Trump’s base scrapes the barrel to exaggerate his achievements and pretzel-twists his failings into successes. They defend — even love — the division, destruction and disrepute he brings to the Presidency, the government and the country.
Trump’s “my people” don’t care if he shuts down the government and hurts millions of Americans who work for the government or depend on government. Many MAGAs depend on government but hate government.
Trump’s “my people” also believe him when he grossly exaggerates the national threat of immigration through Mexico and declares a national emergency for a wall, pandering to fear about brown people. Even when Trump’s people who have immigrant parents live in lily-white places that were settled by immigrants and have few, if any, recent immigrants.
You know MAGAs are struggling to prove they’re not bigoted, not afraid of America’s browning, when they push Trump/Fox/alt-right media “facts” about criminal murderous MS-13 illegals flooding the country with deadly drugs, crime, raping, decapitation, voting fraud, cemita poblana, torta ahogada, and Spanglish.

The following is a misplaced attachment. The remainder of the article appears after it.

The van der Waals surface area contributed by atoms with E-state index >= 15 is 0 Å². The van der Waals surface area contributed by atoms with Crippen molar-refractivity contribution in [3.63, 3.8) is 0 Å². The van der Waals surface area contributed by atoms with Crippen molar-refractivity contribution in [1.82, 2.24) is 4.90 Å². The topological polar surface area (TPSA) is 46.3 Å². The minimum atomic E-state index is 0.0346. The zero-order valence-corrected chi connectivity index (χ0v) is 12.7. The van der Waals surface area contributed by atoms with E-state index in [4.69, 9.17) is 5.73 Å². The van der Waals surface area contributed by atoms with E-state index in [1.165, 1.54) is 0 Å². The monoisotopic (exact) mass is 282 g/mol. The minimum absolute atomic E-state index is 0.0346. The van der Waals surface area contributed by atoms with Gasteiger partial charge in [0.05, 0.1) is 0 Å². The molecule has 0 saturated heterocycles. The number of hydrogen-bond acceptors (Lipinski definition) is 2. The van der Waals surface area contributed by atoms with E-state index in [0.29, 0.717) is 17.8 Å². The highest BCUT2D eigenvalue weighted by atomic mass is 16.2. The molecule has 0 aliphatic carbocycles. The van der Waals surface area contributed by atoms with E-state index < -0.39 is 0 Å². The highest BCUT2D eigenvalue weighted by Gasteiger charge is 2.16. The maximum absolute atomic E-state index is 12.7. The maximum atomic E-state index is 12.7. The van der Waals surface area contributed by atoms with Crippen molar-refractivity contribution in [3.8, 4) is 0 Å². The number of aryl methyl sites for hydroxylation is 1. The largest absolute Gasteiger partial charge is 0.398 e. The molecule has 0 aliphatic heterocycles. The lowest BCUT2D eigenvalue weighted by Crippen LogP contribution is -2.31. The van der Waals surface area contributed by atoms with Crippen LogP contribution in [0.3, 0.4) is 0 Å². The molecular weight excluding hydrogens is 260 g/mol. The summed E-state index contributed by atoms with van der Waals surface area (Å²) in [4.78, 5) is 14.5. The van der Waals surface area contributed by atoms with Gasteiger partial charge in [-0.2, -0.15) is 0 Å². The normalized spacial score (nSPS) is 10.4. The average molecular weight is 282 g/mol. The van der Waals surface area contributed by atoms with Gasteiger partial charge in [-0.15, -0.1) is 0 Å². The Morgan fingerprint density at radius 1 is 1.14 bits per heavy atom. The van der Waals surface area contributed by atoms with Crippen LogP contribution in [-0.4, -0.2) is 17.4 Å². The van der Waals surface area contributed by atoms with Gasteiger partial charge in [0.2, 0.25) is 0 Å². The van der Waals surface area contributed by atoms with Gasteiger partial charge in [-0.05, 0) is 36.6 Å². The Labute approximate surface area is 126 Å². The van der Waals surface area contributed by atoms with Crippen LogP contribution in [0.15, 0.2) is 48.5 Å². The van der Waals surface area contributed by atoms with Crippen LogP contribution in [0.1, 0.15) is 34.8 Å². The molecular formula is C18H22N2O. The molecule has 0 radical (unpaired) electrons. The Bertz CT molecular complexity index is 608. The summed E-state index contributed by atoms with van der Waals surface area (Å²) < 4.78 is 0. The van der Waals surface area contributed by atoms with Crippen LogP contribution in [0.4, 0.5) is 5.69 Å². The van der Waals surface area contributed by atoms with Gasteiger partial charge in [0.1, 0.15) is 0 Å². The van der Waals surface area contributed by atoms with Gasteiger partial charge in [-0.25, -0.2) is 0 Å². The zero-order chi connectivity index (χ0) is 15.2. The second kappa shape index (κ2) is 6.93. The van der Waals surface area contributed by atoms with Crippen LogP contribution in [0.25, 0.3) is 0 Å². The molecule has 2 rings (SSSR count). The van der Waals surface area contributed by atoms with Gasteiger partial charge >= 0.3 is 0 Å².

Forgive any offense I’ve given here by indulging my views.
I have no standing to judge the Amazon killers in Queens, the anti-vaxxers or the MAGAs for putting narrow interests over common interests. It’s human, individualism built this nation, and certainly I’m selfish and self-centered too.
But America is also a giving nation, generous with our time, attention, understanding and help when needed. Could we try, just try, to apply that generosity to our politics? And listen to — even accept — views not our own as valid? And compromise for the greater good? For the sake of e pluribus unum?
I’ve definitely failed here but promise to try harder.
Jeffrey Denny is a Washington writer